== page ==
Developing New Drugs
Pp. 128-162 (35)
Robert E. Smith
Drugs are sometimes developed in distinct phases. Usually, the drug
discovery and development process can be divided into these stages: select a disease,
identify a target, find a lead compound, quantify drug-target interactions, determine
solubility, pharmacokinetics and toxicity, improve the lead compound, find the best way
to deliver the drug to the patient, manufacture the drug, apply to the FDA to do
investigational studies, do the clinical studies, apply to the FDA for drug approval, and
do post-registration studies . The solubility, pharmacokinetics and toxicity are
determined in GLP studies. Similar compounds are tested in the lab and by computer
modeling, so structure-activity relationships (SARs) can be developed. Eventually, a
new chemical entity (NCE) or investigational new drug (IND) is selected for further
evaluation. The optimum method for drug delivery is selected. A manufacturing process
is developed and documented according to cGMP. Potential targets include membrane
bound receptors (such as GPCRs, tyrosine kinases and intracellular nuclear receptors).
Agonists bind to receptors and mimic the action of the endogenous ligand. Antagonists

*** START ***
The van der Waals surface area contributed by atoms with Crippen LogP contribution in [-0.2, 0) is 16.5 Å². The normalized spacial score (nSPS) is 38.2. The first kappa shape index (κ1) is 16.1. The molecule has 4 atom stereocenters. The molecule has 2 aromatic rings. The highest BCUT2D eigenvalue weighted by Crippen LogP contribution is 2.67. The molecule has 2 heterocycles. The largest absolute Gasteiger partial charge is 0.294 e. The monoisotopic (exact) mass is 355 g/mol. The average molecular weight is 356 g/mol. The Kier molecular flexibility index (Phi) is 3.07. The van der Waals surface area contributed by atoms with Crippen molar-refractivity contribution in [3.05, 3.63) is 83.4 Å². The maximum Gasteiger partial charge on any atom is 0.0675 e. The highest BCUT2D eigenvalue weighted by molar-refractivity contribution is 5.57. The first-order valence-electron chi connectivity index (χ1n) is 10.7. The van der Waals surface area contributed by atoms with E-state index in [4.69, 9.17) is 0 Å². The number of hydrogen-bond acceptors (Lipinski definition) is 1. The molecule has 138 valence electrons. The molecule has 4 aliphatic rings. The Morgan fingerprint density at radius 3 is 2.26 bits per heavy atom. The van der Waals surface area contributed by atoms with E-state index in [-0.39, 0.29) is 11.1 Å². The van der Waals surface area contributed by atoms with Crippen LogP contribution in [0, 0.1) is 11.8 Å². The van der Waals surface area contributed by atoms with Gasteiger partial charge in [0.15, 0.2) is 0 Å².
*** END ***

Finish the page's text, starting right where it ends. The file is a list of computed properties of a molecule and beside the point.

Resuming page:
bind to receptors and block the binding and subsequent action of the endogenous ligand.
Enzymes, DNA, protein transporters, ion channels and pumps are other potential
targets.They are part of the cellular network. Most nodes in cellular networks can be
thought of as problem solvers. For example, the enzymes in glycolysis catalyze
reactions that are needed to produce energy. Hubs, though, act as problem distributors.
They distribute signals to many other nodes, in response to changes in the intra- and
extracellular environments. Both problem solvers and distributors can be predictable.
Another type of node is less predictable and is called a creative element. These nodes
are quite dynamic and monitor almost the entire network by continuously changing the
structures of the proteins to which they are linked. Creative elements may have few
links at a given time, but can increase their connectivities when needed.
New chemical entity, NCE, investigational new drug, IND,
quantitative structure-activity relationships, QSAR, agonist, antagonist, cGMP,
Park University Chemistry Department 8700 NW River Park Drive Parkville, MO 64152 USA.